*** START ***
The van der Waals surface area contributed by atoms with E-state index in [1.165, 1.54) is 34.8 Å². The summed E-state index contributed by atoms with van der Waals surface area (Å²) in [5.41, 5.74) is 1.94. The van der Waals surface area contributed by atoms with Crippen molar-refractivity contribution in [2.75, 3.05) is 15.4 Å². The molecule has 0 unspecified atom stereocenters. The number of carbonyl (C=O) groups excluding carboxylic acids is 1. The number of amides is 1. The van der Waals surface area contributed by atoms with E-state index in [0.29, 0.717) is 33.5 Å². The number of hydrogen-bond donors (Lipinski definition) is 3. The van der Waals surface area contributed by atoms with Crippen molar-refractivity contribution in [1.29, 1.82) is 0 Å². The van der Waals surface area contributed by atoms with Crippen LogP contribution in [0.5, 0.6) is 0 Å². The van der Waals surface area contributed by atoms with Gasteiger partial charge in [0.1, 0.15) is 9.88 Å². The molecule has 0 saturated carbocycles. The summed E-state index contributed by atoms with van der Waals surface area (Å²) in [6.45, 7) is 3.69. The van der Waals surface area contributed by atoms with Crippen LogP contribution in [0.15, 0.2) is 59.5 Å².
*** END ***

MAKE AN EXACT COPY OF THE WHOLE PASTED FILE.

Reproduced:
The van der Waals surface area contributed by atoms with E-state index in [1.165, 1.54) is 34.8 Å². The summed E-state index contributed by atoms with van der Waals surface area (Å²) in [5.41, 5.74) is 1.94. The van der Waals surface area contributed by atoms with Crippen molar-refractivity contribution in [2.75, 3.05) is 15.4 Å². The molecule has 0 unspecified atom stereocenters. The number of carbonyl (C=O) groups excluding carboxylic acids is 1. The number of amides is 1. The van der Waals surface area contributed by atoms with E-state index in [0.29, 0.717) is 33.5 Å². The number of hydrogen-bond donors (Lipinski definition) is 3. The van der Waals surface area contributed by atoms with Crippen molar-refractivity contribution in [1.29, 1.82) is 0 Å². The van der Waals surface area contributed by atoms with Crippen LogP contribution in [0.5, 0.6) is 0 Å². The van der Waals surface area contributed by atoms with Gasteiger partial charge in [0.1, 0.15) is 9.88 Å². The molecule has 0 saturated carbocycles. The summed E-state index contributed by atoms with van der Waals surface area (Å²) in [6.45, 7) is 3.69. The van der Waals surface area contributed by atoms with Crippen LogP contribution in [0.15, 0.2) is 59.5 Å².